Michael D: Can he re­ally han­dle a sec­ond term?

He said from the start he wanted no more than seven years as Pres­i­dent of Ire­land but now it seems that’s changed. AN­DREW LYNCH asks if Michael D Hig­gins can swing a sec­ond term

Irish Independent - Weekend Review - - ON THE ROAD -

In Au­gust 2011, Michael D Hig­gins gave an in­ter­view to this writer about his bid to be­come Pres­i­dent of Ire­land. Asked if his age might be a con­cern, the 70-year-old Labour can­di­date protested that he was younger than both Gio­vanni Tra­p­at­toni (then man­ager of the Ir­ish foot­ball team) and Pablo Picasso “when he did his best work”. Even so, Hig­gins was keen to re­peat his cam­paign pledge that if elected, he would only serve one seven-year term in Áras an Uachtaráin.

“What­ever I have to say, I think those seven years should be enough,” he con­cluded in a hu­mor­ous ref­er­ence to his rep­u­ta­tion for long-wind­ed­ness, “Even for me.”

To­day it ap­pears that Pres­i­dent Hig­gins is not quite ready to leave the stage af­ter all. Al­though there has been no for­mal an­nounce­ment yet, vir­tu­ally ev­ery­one in Gov­ern­ment Build­ings now ex­pects him to break his prom­ise and seek a sec­ond term. Ac­cord­ing to some re­ports, he has al­ready told sev­eral min­is­ters that he will run again and plans to renom­i­nate him­self as the Con­sti­tu­tion al­lows.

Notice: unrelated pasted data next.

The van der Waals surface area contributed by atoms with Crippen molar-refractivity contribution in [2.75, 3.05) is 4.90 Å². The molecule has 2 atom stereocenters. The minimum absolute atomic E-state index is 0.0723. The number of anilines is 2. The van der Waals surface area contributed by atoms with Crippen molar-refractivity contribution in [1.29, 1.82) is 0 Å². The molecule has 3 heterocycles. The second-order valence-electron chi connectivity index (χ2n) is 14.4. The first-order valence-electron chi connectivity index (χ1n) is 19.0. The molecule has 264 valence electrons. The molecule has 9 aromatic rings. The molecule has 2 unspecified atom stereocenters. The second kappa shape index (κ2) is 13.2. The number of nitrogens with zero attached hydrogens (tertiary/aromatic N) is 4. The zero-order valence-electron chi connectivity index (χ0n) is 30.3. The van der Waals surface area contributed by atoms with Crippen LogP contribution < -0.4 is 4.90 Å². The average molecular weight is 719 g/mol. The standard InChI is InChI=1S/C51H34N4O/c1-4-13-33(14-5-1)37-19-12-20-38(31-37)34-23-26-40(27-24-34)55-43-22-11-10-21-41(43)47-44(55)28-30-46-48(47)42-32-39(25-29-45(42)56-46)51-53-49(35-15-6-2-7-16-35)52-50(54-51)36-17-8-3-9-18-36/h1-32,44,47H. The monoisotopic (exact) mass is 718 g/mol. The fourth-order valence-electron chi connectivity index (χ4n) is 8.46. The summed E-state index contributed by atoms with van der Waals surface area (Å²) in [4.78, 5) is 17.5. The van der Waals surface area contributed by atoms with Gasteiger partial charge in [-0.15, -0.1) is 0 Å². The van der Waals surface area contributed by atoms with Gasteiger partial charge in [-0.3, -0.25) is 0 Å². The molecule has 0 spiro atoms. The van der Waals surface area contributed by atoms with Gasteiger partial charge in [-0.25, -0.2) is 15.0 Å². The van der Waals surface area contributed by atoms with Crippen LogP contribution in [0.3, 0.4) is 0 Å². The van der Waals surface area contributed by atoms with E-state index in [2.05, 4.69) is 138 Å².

Few po­lit­i­cal pun­dits at this stage would bet against Hig­gins get­ting his wish. A num­ber of key ques­tions, how­ever, still re­main.

Will he be forced to go through the rigours of an­other na­tional elec­tion? If so, can he per­suade the vot­ers that his orig­i­nal one-term com­mit­ment was not just a cyn­i­cal ploy? How many peo­ple share the con­cerns of his old friend and former ri­val Se­na­tor David Nor­ris, who ar­gues that a pres­i­dent aged 84 (which Hig­gins will be in 2025) is sim­ply too old?

Most im­por­tantly, could a younger chal­lenger emerge and cause an up­set by mak­ing the in­cum­bent look stale or hide­bound by com­par­i­son? Should they take in­spi­ra­tion from a slo­gan that was briefly con­sid­ered by Mary Robin­son’s cam­paign team in 1990 — ‘There’s Enough Mon­u­ments in the Park Al­ready’?

As things stand, it ap­pears that the two big­gest par­ties in Le­in­ster House are happy to of­fer Pres­i­dent Hig­gins a free pass. Last week, Micheál Martin threw his weight be­hind him, openly de­fy­ing a mo­tion passed at the 2017 Ard Fheis that called for Fianna Fáil to field a can­di­date of its own. Martin has also con­firmed that his TDs, sen­a­tors and coun­cil­lors are ex­pressly for­bid­den from nom­i­nat­ing any­body else for the po­si­tion.